News reports call this year’s back-to-school season a return to “normal” for students experiencing in-person learning after months of lockdowns.
However, readjusting to this new reality presents its own set of mental health challenges that only compound COVID-19’s existing toll. During the pandemic, research shows that children’s mental health suffered from a marked change in routines and the effect of lockdown on how they learn and socialize.
Mental disorders can affect the way children regulate emotions and can contribute to long-term distress. It is important to address this rise in mental health problems early to avoid more serious problems in adulthood.
The challenge will be monitoring children on their return to school and acting quickly so they can get the help they need. Life and health insurers have an important role to play – not just this school year, but also in the years to come. By continually evaluating children’s mental well-being, supporting efforts to address the many challenges they face, and enhancing and refining pediatric mental health product and benefit offerings, insurers can help families overcome any missed cognitive and social development opportunities.
The COVID-19 Mental Health Crisis
The number of children experiencing mental health conditions has grown substantially during the COVID-19 pandemic, according to England’s Mental Health of Children and Young People’s survey.1 The survey shows that in 2020 mental health conditions increased across all age, sex, and ethnic groups from 10.8% in 2017 to 16% in July 2020. The NHS Digital Survey2 found that significant mental health conditions among children were 50% more prevalent in 2020 than in the 2017 survey and that more than 30% of U.K. children and young people feel their well-being is much worse since the pandemic.
A recent survey by a large health insurer, titled “Teen Minds: Living Through a Pandemic and Beyond,”3 revealed that three in four young people have experienced symptoms of poor mental health since the start of the pandemic – many for the first time. Researchers report that the majority of teenagers (57%) are not feeling optimistic about their futures and that 59% are experiencing low self-esteem, anxiousness, depression, insomnia, and/or loneliness. Yet parents struggle to identify these issues: Six in 10 (63%) admit they would be unable to distinguish between teenage mood swings and the symptoms of a mental health condition.
Return to Normal?
Further studies have concentrated on exploring young people’s experiences and feelings about COVID-19 lockdowns and their attitudes towards returning to school. Results indicate that a return to school is not sufficient to address the mental health challenges children are facing. Some children that prefer their lockdown time at home will experience a different sort of trauma. Many children will also have lost the habit of learning and the ability to concentrate and will therefore need an understanding and tolerant teaching staff.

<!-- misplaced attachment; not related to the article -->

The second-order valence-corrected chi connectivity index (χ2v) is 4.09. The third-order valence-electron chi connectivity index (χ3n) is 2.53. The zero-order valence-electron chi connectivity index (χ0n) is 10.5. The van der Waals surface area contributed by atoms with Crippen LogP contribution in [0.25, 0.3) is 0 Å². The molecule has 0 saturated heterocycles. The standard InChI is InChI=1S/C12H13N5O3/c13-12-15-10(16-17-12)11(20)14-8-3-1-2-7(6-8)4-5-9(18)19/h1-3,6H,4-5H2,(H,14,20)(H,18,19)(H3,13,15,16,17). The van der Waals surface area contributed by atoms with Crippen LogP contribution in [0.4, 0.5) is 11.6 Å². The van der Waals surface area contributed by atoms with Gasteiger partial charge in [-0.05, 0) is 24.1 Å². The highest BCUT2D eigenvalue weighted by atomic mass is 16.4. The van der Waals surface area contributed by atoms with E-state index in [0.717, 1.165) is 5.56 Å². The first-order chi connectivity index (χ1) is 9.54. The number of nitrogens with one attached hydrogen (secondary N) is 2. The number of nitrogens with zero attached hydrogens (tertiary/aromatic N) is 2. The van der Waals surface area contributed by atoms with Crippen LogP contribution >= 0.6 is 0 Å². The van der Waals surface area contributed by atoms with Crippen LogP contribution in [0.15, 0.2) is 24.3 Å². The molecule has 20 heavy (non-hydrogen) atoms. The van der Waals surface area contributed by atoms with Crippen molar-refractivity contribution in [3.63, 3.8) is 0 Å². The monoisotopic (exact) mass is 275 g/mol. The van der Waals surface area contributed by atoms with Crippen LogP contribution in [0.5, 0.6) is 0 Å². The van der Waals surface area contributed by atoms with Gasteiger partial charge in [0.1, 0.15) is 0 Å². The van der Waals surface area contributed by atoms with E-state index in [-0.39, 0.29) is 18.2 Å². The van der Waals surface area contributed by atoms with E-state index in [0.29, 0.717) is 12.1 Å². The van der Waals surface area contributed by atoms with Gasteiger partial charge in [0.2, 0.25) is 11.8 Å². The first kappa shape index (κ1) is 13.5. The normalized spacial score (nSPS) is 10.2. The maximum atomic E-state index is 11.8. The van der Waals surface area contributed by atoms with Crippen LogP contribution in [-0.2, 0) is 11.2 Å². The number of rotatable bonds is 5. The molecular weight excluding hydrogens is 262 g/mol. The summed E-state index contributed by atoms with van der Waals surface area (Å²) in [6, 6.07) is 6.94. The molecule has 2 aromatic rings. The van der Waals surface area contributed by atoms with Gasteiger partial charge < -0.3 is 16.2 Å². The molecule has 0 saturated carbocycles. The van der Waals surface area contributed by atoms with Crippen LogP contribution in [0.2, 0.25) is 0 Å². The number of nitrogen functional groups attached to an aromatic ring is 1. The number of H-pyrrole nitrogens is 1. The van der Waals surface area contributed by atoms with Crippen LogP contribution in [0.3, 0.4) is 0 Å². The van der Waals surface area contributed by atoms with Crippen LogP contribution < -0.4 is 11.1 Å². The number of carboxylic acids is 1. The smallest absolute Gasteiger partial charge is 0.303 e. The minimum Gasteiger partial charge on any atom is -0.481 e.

A study by researchers at the University of Bath4 found that such changes as returning to school in-person can trigger anxiety. Researchers there argue that young people need time to readjust to routine to deal with emotions after such a prolonged period at home. The return to school for children comes with major challenges: The pandemic has changed their educational experience, curriculum delivery, and future career prospects. School may be much different for them now than it was before COVID-19, at least at first. Children need to catch up not only academically, but also socially and emotionally.
A survey by Youth Works Northamptonshire5 found that 51% of young respondents had negative feelings about returning to school. However, students identified socializing with peers as one of the positive aspects. Respondents also indicated that maintaining a routine was important and a preferred coping mechanism for the return to school.
The Teen Minds survey found the most common mental health-related physical symptoms for teenagers were headaches/migraines (31%); skin breakouts (26%); lethargy/tiredness (28%); and weight gain (26%), while as many as 13% said they were suffering from panic attacks. This study also found that 52% of teenagers have turned to such harmful coping mechanisms as controlling or restricting food intake, picking their skin (excoriation), pulling out their hair (trichotillomania), and engaging in self-harm. Others admit to smoking, drinking, and taking drugs as their forms of escape.
Resources on the Rise
Fortunately, help is available: Families can access resources through national health systems, mental health agencies, local councils, charities, and schools. Those who have used these resources report greater confidence in their ability to help their children. A well-being survey by a large health insurer found that 83% of respondents are confident in their ability to support their children’s education, and 84% are positive about their ability to take care of their children’s health and well-being.